Written by James Gumataotao, Catholic Schools of Fairbanks

Growing up in a family of educators, I attended public school from Kindergarten through 5th grade. After 5th grade, my family chose to send me to Bishop Baumgartner Memorial Catholic School. Later, I would go on to attend Notre Dame High School Inc; and then attend the University of Portland. It was not until senior year of college, when applying to graduate programs, that I asked myself what was the value of a Catholic education?

Catholic Education in the Era of Pope Francis

As I reflected on my entire experience, from sixth grade to college, I realized that a good Catholic education offered more than just rigorous academics. Catholic education strives to educate the whole child enabling them to engage the world through eyes of faith. This goal is seen across the education pedagogy in our Catholic Schools today. In 2014, Pope Francis addressed the those attending the Plenary Session of the Congregation for Catholic Education, by saying:

“Catholic educational institutions offer everyone an education aimed at the integral development of the person that responds to the right of all people to have access to knowledge and understanding. But they are equally called to offer to all the Christian message — respecting fully the freedom of all and the proper methods of each specific scholastic environment — namely that Jesus Christ is the meaning of life, of the cosmos and of history.”

This echoing call for Catholic education is part of a new vision for the Church under the pontificate of Francis.

Theology of Encounter

Without question, the papacy of Francis is a new “springtime” for the Church. Wheels are turning in a new direction, this new direction allows the church to fully engage the world. Fully engaging the world requires that bishops/priest become pastors, transmitting an inclusive and holistic faith through meeting people where they are. In this era of Pope Francis, we are building a Church defends the right of all people to participate in the reign of God. What is the value of a Catholic Education?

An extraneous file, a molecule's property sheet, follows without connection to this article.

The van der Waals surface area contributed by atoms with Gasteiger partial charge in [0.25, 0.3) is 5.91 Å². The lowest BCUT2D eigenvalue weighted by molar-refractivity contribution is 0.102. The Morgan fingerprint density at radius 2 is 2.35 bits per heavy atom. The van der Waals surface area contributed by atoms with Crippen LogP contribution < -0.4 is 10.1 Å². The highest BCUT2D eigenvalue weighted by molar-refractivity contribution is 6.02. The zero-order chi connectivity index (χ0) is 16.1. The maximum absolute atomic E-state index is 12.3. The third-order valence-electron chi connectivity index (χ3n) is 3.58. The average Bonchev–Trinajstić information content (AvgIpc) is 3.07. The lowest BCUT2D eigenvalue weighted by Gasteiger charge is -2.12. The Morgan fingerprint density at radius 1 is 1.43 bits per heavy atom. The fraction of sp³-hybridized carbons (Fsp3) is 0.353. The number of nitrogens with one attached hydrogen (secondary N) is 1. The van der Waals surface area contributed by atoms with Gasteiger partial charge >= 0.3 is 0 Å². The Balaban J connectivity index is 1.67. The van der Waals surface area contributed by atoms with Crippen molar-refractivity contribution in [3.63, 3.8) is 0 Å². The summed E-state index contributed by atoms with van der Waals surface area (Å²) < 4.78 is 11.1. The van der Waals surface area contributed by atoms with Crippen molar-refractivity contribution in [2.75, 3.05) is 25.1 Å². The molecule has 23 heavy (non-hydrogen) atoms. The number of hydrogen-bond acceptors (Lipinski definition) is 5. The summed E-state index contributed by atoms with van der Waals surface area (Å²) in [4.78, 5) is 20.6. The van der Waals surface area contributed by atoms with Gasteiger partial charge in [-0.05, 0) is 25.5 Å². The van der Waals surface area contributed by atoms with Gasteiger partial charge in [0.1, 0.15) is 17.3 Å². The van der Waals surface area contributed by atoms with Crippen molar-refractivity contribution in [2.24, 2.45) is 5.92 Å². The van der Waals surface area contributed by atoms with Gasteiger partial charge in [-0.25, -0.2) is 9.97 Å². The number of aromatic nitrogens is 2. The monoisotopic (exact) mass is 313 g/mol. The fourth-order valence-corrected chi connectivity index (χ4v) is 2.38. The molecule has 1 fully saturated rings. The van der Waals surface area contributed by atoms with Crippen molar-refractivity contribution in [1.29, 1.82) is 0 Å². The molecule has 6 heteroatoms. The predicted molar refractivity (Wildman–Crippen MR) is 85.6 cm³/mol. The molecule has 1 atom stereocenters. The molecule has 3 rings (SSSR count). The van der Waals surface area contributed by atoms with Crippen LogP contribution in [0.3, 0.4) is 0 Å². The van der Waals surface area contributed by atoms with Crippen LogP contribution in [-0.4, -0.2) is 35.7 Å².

So this begs the question, “How am I teaching my students to engage the world through eyes of faith?” This question constantly comes back to me. Three methods I have found are:

1. Dialogue

Looking at just the term “dialogue,” we notice a few things. Dialogue implies a relationship, as educators, we are no strangers to relationships. Emmanuel Levinas would agree that dialogue requires us to understand the other as wholly other without murdering them. We must understand our students not just as students, but humans who carry with them a unique perspective and story. So how do we engage dialogue in our classrooms and curriculum?

2. Culturally Responsive Assessment

Everything we do as teachers in the classroom is assessment or collecting data. Through being Culturally Responsive educators, we make an effort to understand the diversity of our students. As we attempt to understand the diversity of our students, we also begin to appreciate our students for who they truly are.

3. Kinship

Through building dialogue and being culturally responsive we lay a foundation for kinship. The idea of “kinship” can be seen as sharing of our common humanity. Seeing the other as kin we recognize them as human. In our constant collection of data, we must not forget that our students are not just sample numbers or measurements for growth. Our students are human beings, who carry their stories of burdens and triumphs every day into class. When we teach, the effectiveness of our teaching is influenced by many factors, some personal. Despite how hard we try, the reality is that we are affected. We must remember the same applies to our students.

How does dialogue, culturally responsive assessment, and kinship prepare our students to engage the world with eyes of faith? As teachers bear witness to our students of an inclusive world where people can express who they are and still belong. We help them to understand the importance of encountering people as they are. Pope Francis challenges us “to help others to realize that the only way is to learn how to encounter others with the right attitude, which is to accept and esteem them as companions along the way, without interior resistance. Better yet, it means learning to find Jesus in the faces of others, in their voices, in their pleas.”

Speaking of Catholic education, for insight into the Catholic curriculum standards, read our blog Understanding and Implementing the Catholic Curriculum Standards.


Contributing Author
James Paul Gumataotao, 22, is a current High School Theology teacher at the Catholic Schools of Fairbanks. A native son of Guam, he studied theology at the University of Portland, and is now an MAT candidate through the Pacific Alliance for Catholic Education.

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